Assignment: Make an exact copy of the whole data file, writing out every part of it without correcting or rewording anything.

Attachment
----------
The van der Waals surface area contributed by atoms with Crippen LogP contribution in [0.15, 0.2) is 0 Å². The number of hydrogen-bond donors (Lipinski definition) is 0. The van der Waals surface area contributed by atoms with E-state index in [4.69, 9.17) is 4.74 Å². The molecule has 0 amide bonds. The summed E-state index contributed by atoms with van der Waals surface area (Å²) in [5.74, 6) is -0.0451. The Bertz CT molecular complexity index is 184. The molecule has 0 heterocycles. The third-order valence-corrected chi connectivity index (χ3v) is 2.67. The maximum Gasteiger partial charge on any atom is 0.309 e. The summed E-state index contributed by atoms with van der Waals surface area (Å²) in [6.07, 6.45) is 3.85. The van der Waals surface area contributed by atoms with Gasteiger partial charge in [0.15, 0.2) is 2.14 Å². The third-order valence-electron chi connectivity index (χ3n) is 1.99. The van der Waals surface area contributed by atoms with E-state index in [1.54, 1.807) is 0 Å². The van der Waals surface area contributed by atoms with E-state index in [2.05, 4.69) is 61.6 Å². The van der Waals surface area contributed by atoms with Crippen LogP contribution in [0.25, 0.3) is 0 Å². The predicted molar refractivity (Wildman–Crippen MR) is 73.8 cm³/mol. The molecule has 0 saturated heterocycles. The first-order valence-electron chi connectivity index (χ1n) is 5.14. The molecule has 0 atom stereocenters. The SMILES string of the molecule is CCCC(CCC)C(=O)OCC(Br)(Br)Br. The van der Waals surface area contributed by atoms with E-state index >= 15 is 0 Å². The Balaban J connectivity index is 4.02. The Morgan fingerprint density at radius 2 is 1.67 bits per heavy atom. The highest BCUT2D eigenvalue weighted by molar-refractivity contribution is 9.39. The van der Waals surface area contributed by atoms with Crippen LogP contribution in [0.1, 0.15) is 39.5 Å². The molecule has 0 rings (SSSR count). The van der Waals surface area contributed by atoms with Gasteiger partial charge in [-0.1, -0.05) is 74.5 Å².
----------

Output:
The van der Waals surface area contributed by atoms with Crippen LogP contribution in [0.15, 0.2) is 0 Å². The number of hydrogen-bond donors (Lipinski definition) is 0. The van der Waals surface area contributed by atoms with E-state index in [4.69, 9.17) is 4.74 Å². The molecule has 0 amide bonds. The summed E-state index contributed by atoms with van der Waals surface area (Å²) in [5.74, 6) is -0.0451. The Bertz CT molecular complexity index is 184. The molecule has 0 heterocycles. The third-order valence-corrected chi connectivity index (χ3v) is 2.67. The maximum Gasteiger partial charge on any atom is 0.309 e. The summed E-state index contributed by atoms with van der Waals surface area (Å²) in [6.07, 6.45) is 3.85. The van der Waals surface area contributed by atoms with Gasteiger partial charge in [0.15, 0.2) is 2.14 Å². The third-order valence-electron chi connectivity index (χ3n) is 1.99. The van der Waals surface area contributed by atoms with E-state index in [1.54, 1.807) is 0 Å². The van der Waals surface area contributed by atoms with E-state index in [2.05, 4.69) is 61.6 Å². The van der Waals surface area contributed by atoms with Crippen LogP contribution in [0.25, 0.3) is 0 Å². The predicted molar refractivity (Wildman–Crippen MR) is 73.8 cm³/mol. The molecule has 0 saturated heterocycles. The first-order valence-electron chi connectivity index (χ1n) is 5.14. The molecule has 0 atom stereocenters. The SMILES string of the molecule is CCCC(CCC)C(=O)OCC(Br)(Br)Br. The van der Waals surface area contributed by atoms with E-state index >= 15 is 0 Å². The Balaban J connectivity index is 4.02. The Morgan fingerprint density at radius 2 is 1.67 bits per heavy atom. The highest BCUT2D eigenvalue weighted by molar-refractivity contribution is 9.39. The van der Waals surface area contributed by atoms with Crippen LogP contribution in [0.1, 0.15) is 39.5 Å². The molecule has 0 rings (SSSR count). The van der Waals surface area contributed by atoms with Gasteiger partial charge in [-0.1, -0.05) is 74.5 Å².